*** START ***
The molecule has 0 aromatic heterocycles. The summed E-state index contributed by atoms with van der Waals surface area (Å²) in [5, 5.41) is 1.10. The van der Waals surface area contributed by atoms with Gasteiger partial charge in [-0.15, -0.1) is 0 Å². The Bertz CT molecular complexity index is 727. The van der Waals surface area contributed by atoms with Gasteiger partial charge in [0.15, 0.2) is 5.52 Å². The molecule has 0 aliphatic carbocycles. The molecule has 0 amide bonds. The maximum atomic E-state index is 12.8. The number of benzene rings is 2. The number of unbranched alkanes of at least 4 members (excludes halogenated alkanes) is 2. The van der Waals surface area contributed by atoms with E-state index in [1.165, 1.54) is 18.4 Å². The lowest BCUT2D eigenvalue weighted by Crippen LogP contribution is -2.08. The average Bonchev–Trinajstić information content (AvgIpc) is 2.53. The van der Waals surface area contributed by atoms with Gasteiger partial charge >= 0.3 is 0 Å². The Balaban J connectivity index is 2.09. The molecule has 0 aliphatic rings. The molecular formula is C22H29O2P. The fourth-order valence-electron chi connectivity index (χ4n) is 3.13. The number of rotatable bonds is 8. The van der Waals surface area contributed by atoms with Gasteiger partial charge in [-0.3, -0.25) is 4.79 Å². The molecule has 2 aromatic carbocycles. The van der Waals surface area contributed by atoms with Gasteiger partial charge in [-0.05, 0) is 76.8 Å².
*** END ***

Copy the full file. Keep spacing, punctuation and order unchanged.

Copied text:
The molecule has 0 aromatic heterocycles. The summed E-state index contributed by atoms with van der Waals surface area (Å²) in [5, 5.41) is 1.10. The van der Waals surface area contributed by atoms with Gasteiger partial charge in [-0.15, -0.1) is 0 Å². The Bertz CT molecular complexity index is 727. The van der Waals surface area contributed by atoms with Gasteiger partial charge in [0.15, 0.2) is 5.52 Å². The molecule has 0 aliphatic carbocycles. The molecule has 0 amide bonds. The maximum atomic E-state index is 12.8. The number of benzene rings is 2. The number of unbranched alkanes of at least 4 members (excludes halogenated alkanes) is 2. The van der Waals surface area contributed by atoms with E-state index in [1.165, 1.54) is 18.4 Å². The lowest BCUT2D eigenvalue weighted by Crippen LogP contribution is -2.08. The average Bonchev–Trinajstić information content (AvgIpc) is 2.53. The van der Waals surface area contributed by atoms with Gasteiger partial charge >= 0.3 is 0 Å². The Balaban J connectivity index is 2.09. The molecule has 0 aliphatic rings. The molecular formula is C22H29O2P. The fourth-order valence-electron chi connectivity index (χ4n) is 3.13. The number of rotatable bonds is 8. The van der Waals surface area contributed by atoms with Gasteiger partial charge in [-0.3, -0.25) is 4.79 Å². The molecule has 2 aromatic carbocycles. The van der Waals surface area contributed by atoms with Gasteiger partial charge in [-0.05, 0) is 76.8 Å².